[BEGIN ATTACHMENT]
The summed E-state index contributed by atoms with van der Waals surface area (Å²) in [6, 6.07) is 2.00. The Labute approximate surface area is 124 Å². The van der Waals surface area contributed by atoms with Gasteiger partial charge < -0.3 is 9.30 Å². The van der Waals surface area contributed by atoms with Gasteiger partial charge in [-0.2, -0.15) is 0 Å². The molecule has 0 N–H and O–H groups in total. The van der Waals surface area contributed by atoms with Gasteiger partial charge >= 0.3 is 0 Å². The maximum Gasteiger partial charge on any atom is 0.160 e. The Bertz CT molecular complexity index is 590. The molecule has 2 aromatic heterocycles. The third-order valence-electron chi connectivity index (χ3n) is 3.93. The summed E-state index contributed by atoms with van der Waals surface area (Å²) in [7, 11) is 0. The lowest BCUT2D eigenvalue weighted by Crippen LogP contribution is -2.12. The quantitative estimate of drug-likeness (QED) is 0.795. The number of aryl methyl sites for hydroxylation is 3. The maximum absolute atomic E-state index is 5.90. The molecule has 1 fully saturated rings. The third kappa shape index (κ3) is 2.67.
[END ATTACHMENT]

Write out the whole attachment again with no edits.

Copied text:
The summed E-state index contributed by atoms with van der Waals surface area (Å²) in [6, 6.07) is 2.00. The Labute approximate surface area is 124 Å². The van der Waals surface area contributed by atoms with Gasteiger partial charge < -0.3 is 9.30 Å². The van der Waals surface area contributed by atoms with Gasteiger partial charge in [-0.2, -0.15) is 0 Å². The molecule has 0 N–H and O–H groups in total. The van der Waals surface area contributed by atoms with Gasteiger partial charge >= 0.3 is 0 Å². The maximum Gasteiger partial charge on any atom is 0.160 e. The Bertz CT molecular complexity index is 590. The molecule has 2 aromatic heterocycles. The third-order valence-electron chi connectivity index (χ3n) is 3.93. The summed E-state index contributed by atoms with van der Waals surface area (Å²) in [7, 11) is 0. The lowest BCUT2D eigenvalue weighted by Crippen LogP contribution is -2.12. The quantitative estimate of drug-likeness (QED) is 0.795. The number of aryl methyl sites for hydroxylation is 3. The maximum absolute atomic E-state index is 5.90. The molecule has 1 fully saturated rings. The third kappa shape index (κ3) is 2.67.